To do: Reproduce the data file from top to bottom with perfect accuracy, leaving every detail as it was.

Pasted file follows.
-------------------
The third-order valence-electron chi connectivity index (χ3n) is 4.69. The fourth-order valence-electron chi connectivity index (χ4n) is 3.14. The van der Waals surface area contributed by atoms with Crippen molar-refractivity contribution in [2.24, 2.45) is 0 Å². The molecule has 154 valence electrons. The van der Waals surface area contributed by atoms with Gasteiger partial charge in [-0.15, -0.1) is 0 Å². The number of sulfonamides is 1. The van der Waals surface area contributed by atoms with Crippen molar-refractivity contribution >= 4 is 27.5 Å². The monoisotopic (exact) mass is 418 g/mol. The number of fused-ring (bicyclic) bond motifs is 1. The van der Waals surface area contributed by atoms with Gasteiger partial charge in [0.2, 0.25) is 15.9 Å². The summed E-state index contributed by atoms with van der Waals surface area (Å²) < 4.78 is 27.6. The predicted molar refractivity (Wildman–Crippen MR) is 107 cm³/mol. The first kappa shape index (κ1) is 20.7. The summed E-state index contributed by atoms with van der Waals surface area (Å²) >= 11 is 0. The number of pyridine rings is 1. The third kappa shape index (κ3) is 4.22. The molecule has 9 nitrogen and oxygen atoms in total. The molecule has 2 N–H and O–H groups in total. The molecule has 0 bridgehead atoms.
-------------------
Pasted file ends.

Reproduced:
The third-order valence-electron chi connectivity index (χ3n) is 4.69. The fourth-order valence-electron chi connectivity index (χ4n) is 3.14. The van der Waals surface area contributed by atoms with Crippen molar-refractivity contribution in [2.24, 2.45) is 0 Å². The molecule has 154 valence electrons. The van der Waals surface area contributed by atoms with Gasteiger partial charge in [-0.15, -0.1) is 0 Å². The number of sulfonamides is 1. The van der Waals surface area contributed by atoms with Crippen molar-refractivity contribution >= 4 is 27.5 Å². The monoisotopic (exact) mass is 418 g/mol. The number of fused-ring (bicyclic) bond motifs is 1. The van der Waals surface area contributed by atoms with Gasteiger partial charge in [0.2, 0.25) is 15.9 Å². The summed E-state index contributed by atoms with van der Waals surface area (Å²) < 4.78 is 27.6. The predicted molar refractivity (Wildman–Crippen MR) is 107 cm³/mol. The first kappa shape index (κ1) is 20.7. The summed E-state index contributed by atoms with van der Waals surface area (Å²) >= 11 is 0. The number of pyridine rings is 1. The third kappa shape index (κ3) is 4.22. The molecule has 9 nitrogen and oxygen atoms in total. The molecule has 2 N–H and O–H groups in total. The molecule has 0 bridgehead atoms.